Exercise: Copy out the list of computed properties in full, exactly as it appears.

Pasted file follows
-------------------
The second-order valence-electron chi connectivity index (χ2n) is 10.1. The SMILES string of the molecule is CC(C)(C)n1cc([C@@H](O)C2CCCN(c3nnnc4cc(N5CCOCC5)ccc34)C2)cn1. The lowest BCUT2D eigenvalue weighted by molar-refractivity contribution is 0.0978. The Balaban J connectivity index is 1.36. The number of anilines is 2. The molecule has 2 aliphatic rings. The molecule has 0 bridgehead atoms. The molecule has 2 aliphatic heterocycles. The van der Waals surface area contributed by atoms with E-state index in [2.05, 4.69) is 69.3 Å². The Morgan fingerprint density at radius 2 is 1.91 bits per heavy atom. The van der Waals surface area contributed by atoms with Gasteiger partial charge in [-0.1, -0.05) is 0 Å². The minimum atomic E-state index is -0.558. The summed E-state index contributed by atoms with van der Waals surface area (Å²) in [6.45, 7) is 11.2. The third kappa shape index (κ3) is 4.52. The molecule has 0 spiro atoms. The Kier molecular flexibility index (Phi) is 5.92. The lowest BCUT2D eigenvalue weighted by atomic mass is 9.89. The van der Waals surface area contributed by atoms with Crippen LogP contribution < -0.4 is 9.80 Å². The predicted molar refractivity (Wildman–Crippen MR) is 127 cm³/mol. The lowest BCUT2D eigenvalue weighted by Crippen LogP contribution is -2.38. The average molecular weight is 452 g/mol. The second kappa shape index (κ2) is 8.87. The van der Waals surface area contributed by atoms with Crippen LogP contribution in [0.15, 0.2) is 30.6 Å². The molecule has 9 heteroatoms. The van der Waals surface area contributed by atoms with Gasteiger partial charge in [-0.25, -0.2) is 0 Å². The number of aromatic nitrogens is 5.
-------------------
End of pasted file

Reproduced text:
The second-order valence-electron chi connectivity index (χ2n) is 10.1. The SMILES string of the molecule is CC(C)(C)n1cc([C@@H](O)C2CCCN(c3nnnc4cc(N5CCOCC5)ccc34)C2)cn1. The lowest BCUT2D eigenvalue weighted by molar-refractivity contribution is 0.0978. The Balaban J connectivity index is 1.36. The number of anilines is 2. The molecule has 2 aliphatic rings. The molecule has 0 bridgehead atoms. The molecule has 2 aliphatic heterocycles. The van der Waals surface area contributed by atoms with E-state index in [2.05, 4.69) is 69.3 Å². The Morgan fingerprint density at radius 2 is 1.91 bits per heavy atom. The van der Waals surface area contributed by atoms with Gasteiger partial charge in [-0.1, -0.05) is 0 Å². The minimum atomic E-state index is -0.558. The summed E-state index contributed by atoms with van der Waals surface area (Å²) in [6.45, 7) is 11.2. The third kappa shape index (κ3) is 4.52. The molecule has 0 spiro atoms. The Kier molecular flexibility index (Phi) is 5.92. The lowest BCUT2D eigenvalue weighted by atomic mass is 9.89. The van der Waals surface area contributed by atoms with Crippen LogP contribution < -0.4 is 9.80 Å². The predicted molar refractivity (Wildman–Crippen MR) is 127 cm³/mol. The lowest BCUT2D eigenvalue weighted by Crippen LogP contribution is -2.38. The average molecular weight is 452 g/mol. The second kappa shape index (κ2) is 8.87. The van der Waals surface area contributed by atoms with Crippen LogP contribution in [0.15, 0.2) is 30.6 Å². The molecule has 9 heteroatoms. The van der Waals surface area contributed by atoms with Gasteiger partial charge in [-0.25, -0.2) is 0 Å². The number of aromatic nitrogens is 5.